Now onto Seisen no Keifu, or, as I shall call it only within this sentence, Medieval Star Wars. Don't believe me yet again? Well, time to break out some more charts. Clear enough now? Now we can move onto how Star Wars is unoriginal, which shouldn't be a difficult job at all. A lot of its unoriginality is public knowledge, whether it's ripping the general story and editing techniques of Flash Gordon, the general feel of many a samurai film, or the general plot structure of the all encompassing Monomyth of old. But it doesn't e....OK, this is getting fucking confusing. Maybe it will become clearer if I provide a visual representa-
OH DEAR CHRIST! IT HASN'T BECOME CLEARER AT ALL! There's no way we can call anything here good with so much inbreeding and the threat of so much more on the horizon! If anything, we've plunged into some insane world where everything is either perfect because it resembles everything or abysmal for the exact same reason. And the worst part: it doesn't have to end here. I mean, what's to separate me from that child in the previous blog? True, I've played far more games than he has, but even my knowledge has its limits. Just because I'm not aware of other works being ripped off doesn't mean they don't exist; hell, there's probably a vaudeville act out there with the same plot as Phantom Brave or something. You know, I'm starting to think that there's absolutely nothing original.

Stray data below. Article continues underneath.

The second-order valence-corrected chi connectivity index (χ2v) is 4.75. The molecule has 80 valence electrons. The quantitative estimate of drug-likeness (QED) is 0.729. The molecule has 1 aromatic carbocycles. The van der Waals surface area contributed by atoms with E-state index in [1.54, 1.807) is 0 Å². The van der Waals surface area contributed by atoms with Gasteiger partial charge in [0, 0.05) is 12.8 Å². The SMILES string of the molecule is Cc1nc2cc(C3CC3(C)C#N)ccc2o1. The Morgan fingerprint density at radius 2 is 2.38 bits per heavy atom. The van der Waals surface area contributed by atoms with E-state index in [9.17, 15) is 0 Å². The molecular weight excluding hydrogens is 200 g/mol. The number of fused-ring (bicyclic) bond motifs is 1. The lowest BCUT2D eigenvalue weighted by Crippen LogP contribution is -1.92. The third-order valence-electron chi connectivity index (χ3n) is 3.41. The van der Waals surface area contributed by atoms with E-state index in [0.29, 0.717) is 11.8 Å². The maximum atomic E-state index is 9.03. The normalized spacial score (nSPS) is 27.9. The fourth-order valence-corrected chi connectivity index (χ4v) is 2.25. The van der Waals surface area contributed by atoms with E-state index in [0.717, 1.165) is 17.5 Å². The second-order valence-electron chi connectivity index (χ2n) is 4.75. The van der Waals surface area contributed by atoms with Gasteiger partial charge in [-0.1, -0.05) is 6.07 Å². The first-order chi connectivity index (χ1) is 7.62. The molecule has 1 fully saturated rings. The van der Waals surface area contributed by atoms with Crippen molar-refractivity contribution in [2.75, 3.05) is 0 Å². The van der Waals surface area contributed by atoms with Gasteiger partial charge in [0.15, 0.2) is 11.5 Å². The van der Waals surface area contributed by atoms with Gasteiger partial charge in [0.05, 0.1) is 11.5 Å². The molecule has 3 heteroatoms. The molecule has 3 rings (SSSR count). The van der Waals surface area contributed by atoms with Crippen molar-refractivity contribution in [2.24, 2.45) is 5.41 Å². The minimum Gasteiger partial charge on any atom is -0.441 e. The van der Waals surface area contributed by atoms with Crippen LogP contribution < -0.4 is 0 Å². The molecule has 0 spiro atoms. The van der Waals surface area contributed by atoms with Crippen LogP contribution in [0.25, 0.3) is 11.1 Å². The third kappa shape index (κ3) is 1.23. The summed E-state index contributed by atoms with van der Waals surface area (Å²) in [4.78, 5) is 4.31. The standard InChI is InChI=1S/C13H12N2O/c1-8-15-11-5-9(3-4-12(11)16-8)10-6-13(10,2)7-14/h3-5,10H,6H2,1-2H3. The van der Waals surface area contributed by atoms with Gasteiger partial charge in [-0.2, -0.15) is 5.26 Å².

But there's something worse about a focus on originality, something far worse: it removes from games their power to determine their own quality. Hanako Ikezawa is no longer a tragic figure whose plight moves my heart to and fro, but a mere rip-off of Turanga Leela. Trolls on Treasure Island is no longer to be criticized for its terrible idea realized through a confusing execution, but solely because it rips off Dudes with Attitude. Spiderman 3 is not to be hated for its dorky protagonist and...some other stuff (I should probably use things I've seen as examples), but because it derives much of its plot from a frigging Angry Beavers episode. In fact, go back to the insanity from before and tell me when I last even mentioned Phantom Brave at all. But why stop at mere works? Why, under this system of logic, remakes, parodies, compilations, rereleases, even delayed ports - all of them "inherently" worthless. (I put that in quotes because nothing is inherently original, since originality is a comparative thing.) Sports games, even, would be devalued from the start, if we wanted to extend either of my previous diagrams to include the real world. There's only one way to escape this logic that only examines a game so that it may make it irrelevant: cast off originality altogether.